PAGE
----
Elite recruits mostly live in the same states, and the picture barely every changes

Discussion in 'Football Recruiting' started by huskymedic, Jul 3, 2016.

  1. huskymedic

    huskymedic

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  2. SubbaBub

    SubbaBub Think I look cuddly? Come at me bro'.

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    So you are saying things like climate, the ability to play year round and a local culture that put way too much importance on youth football is where you are likely to find higher concentrations of DI prospects? Ohio is the outlier, likely holding onto the pre-television era when kids stayed closer to home. OSU being a top program throughout is the obvious driver.
     
  3. IMind

    IMind Wildly Inaccurate

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    I'll vouch for local culture putting to much importance on youth football being a driver based on my experience in PA, youth football is a whole different animal than CT, where as soccer and little league were essentially the same as when I was a kid. Youth football (this was 5 and 6 year olds mind you) was 6 days a week and the high school coaches basically decided what was taught at every level... I'm thankful every day that my kid didn't care for it, because it sucked. My kids have played other travel sports at a high level... but nothing was like football. This is in lightly recruited eastern PA.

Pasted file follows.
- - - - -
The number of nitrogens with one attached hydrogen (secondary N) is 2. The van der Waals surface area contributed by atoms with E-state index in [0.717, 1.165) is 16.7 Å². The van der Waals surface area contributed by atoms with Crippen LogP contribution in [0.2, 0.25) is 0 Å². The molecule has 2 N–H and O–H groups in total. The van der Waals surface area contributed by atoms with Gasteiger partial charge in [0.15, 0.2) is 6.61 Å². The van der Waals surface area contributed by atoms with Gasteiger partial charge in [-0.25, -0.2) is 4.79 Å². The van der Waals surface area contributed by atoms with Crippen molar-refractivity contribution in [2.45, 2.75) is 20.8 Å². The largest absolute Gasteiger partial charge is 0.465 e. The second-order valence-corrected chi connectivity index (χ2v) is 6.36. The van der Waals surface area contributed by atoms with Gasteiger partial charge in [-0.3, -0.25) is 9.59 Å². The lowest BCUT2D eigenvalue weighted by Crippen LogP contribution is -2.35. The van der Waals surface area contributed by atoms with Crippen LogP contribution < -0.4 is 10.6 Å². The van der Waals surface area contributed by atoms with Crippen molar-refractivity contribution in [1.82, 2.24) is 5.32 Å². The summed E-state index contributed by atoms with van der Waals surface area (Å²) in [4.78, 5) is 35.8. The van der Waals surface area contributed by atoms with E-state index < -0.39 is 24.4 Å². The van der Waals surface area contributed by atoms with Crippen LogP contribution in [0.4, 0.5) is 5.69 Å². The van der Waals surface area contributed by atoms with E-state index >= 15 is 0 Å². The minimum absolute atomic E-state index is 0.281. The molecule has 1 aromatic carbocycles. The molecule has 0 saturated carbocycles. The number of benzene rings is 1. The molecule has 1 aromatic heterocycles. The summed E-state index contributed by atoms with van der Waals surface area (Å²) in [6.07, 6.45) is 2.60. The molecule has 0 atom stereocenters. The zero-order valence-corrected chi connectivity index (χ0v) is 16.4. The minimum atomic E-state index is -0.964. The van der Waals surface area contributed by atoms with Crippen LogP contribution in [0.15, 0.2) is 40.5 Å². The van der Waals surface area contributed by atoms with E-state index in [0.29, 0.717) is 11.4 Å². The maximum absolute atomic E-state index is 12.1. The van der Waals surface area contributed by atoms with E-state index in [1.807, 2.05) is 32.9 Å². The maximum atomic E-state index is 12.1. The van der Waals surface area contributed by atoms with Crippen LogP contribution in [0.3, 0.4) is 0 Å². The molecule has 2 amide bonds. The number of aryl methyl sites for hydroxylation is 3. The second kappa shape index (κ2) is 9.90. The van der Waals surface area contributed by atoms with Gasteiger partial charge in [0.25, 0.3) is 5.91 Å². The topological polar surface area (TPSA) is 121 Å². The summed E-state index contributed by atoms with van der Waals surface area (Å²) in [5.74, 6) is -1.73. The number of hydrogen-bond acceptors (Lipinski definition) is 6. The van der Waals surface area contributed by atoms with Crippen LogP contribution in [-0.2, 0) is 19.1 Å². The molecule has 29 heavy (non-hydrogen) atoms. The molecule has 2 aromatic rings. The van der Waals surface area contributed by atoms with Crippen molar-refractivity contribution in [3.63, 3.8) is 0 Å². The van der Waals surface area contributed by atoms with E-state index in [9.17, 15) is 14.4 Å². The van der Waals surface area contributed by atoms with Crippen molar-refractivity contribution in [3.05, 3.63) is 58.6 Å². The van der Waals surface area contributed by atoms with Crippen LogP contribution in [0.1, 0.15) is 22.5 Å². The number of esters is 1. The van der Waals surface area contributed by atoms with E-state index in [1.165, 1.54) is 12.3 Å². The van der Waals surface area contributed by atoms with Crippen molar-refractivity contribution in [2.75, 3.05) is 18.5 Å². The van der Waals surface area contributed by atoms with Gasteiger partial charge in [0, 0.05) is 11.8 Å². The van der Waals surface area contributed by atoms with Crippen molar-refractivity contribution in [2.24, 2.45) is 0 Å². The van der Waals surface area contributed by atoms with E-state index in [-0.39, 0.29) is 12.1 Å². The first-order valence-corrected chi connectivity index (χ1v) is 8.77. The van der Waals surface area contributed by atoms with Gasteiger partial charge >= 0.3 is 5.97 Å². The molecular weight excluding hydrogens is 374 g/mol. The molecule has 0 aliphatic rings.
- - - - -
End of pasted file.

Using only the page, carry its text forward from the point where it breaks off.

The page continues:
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  4. jazyj

    jazyj

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    I lived in Texas for 2 years and high school football is huge
     
  5. Palatine

    Palatine

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    Boston and New York have always been baseball cities. This drives the culture in Connecticut.

    Even today kids dream of being Red Sox and Yankees not Patriots or Giants. And, unfortunately, the weather isn't conducive to producing baseball players. Heck, the weather is conducive producing basketball players.
     
  6. chiller99.5

    chiller99.5

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    Ive had some experience with a perennial 3A NC powerhouse placing players in all the P5 conferences and not even a recruiting letter from Diaco. ECU usually fields a semi decent squad with state players making them their last choice after, UNC ,State, Wake or Duke something is not right in the Connecticut recruiting program.
     
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